Pierce Brosnan: ‘It’s a capricious old game, the world of being an actor’ | Film

Pierce Brosnan can make idle chatter about vaping sound like Shakespearean verse. I ask him about his stance on vaping mostly as a lark, mentioning that he played a constantly vaporizing drug baron in last year’s offbeat thriller Urge, and still he manages a typically flowery, grandiloquent response.

“It’s nauseating, a disgusting habit, completely ridiculous,” Brosnan tells me on the phone. “Young men and women sitting in their cars, with this billowing titanic bulge of fake smoke spilling out of their mouth. I guess it’s of the time. It’ll go down in the history books as one of the crazier things people have done. You can vape yourself to sleep now, I’ve read.”

And better still, he uses that role for a seamless pivot to a trenchant insight about the current state of his working life: “I’m at a point in my career where I can move around the map and have a great time doing it. I can pull off the occasional unexpected surprise, and all along, enjoy the work.”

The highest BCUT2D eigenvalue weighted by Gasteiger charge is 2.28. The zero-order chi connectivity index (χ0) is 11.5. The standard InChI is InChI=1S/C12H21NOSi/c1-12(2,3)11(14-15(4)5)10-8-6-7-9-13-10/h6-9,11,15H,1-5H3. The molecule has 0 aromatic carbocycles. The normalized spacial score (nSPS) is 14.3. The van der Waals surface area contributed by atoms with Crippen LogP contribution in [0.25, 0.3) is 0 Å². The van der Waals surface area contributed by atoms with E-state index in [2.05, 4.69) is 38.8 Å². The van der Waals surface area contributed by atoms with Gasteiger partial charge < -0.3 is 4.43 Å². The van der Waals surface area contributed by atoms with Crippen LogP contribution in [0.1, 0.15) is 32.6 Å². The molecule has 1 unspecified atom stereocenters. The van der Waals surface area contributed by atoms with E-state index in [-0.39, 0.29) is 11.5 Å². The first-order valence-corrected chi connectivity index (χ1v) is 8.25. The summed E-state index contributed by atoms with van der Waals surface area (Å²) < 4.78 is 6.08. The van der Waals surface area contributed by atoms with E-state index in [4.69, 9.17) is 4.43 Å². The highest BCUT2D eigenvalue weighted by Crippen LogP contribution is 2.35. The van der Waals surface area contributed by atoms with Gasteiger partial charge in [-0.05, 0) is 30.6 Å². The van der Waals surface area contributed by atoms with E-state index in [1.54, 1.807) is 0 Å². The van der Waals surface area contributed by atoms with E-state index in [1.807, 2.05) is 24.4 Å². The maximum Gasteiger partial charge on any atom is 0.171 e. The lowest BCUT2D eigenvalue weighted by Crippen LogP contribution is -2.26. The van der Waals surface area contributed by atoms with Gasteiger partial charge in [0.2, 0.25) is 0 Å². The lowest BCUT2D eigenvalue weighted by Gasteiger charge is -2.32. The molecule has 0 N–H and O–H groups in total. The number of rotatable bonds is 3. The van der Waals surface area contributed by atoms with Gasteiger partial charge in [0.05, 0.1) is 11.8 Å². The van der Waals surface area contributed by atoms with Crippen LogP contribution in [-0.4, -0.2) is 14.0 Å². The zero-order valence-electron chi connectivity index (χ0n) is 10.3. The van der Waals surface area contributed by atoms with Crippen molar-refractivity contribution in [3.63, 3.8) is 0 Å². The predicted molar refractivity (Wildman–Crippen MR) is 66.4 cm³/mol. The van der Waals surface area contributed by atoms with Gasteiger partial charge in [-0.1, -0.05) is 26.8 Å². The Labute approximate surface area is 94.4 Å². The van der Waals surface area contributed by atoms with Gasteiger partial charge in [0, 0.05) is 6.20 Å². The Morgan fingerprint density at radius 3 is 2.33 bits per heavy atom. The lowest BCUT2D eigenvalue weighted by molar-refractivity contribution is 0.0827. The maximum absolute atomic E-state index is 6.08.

It’s difficult not to be charmed by Pierce Brosnan. Charm is pretty much his trademark shtick, and it’s what carried him over five seasons of small-screen detective comedy Remington Steele. His role as a rakish thief turned gumshoe earned him a decade-long stint as James Bond, which has kept him an in-demand actor with work that’s as steady as it is varied, from an Abba musical (Mamma Mia!) to a Roman Polanski thriller (The Ghost Writer). Although it’s his role as Bond that seems to be the only topic that leaves him at a loss for words. “I have no thoughts on who should follow Daniel [Craig],” he says, two decades of constant questioning leading to an apparent exhaustion with the subject. “I really have no idea. I’m as excited as the next man to see who they’ll select.”

In his new role, he’s shifting into grimmer mode than usual, playing a government official with violent roots in the…

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